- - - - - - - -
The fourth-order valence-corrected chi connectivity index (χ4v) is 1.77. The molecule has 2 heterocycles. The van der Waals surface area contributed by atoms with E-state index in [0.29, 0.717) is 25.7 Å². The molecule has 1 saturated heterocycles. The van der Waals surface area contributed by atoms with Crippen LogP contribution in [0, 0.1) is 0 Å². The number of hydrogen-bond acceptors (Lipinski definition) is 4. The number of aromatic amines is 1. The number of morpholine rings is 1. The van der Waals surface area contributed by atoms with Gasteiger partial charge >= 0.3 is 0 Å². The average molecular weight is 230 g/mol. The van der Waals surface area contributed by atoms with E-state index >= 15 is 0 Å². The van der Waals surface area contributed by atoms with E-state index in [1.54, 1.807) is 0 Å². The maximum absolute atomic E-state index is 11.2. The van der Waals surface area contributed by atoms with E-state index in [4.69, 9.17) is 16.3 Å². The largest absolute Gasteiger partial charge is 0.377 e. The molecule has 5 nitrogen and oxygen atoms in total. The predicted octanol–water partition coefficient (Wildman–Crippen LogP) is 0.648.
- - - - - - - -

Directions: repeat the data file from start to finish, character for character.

The fourth-order valence-corrected chi connectivity index (χ4v) is 1.77. The molecule has 2 heterocycles. The van der Waals surface area contributed by atoms with E-state index in [0.29, 0.717) is 25.7 Å². The molecule has 1 saturated heterocycles. The van der Waals surface area contributed by atoms with Crippen LogP contribution in [0, 0.1) is 0 Å². The number of hydrogen-bond acceptors (Lipinski definition) is 4. The number of aromatic amines is 1. The number of morpholine rings is 1. The van der Waals surface area contributed by atoms with Gasteiger partial charge >= 0.3 is 0 Å². The average molecular weight is 230 g/mol. The van der Waals surface area contributed by atoms with E-state index >= 15 is 0 Å². The van der Waals surface area contributed by atoms with E-state index in [1.54, 1.807) is 0 Å². The maximum absolute atomic E-state index is 11.2. The van der Waals surface area contributed by atoms with E-state index in [4.69, 9.17) is 16.3 Å². The largest absolute Gasteiger partial charge is 0.377 e. The molecule has 5 nitrogen and oxygen atoms in total. The predicted octanol–water partition coefficient (Wildman–Crippen LogP) is 0.648.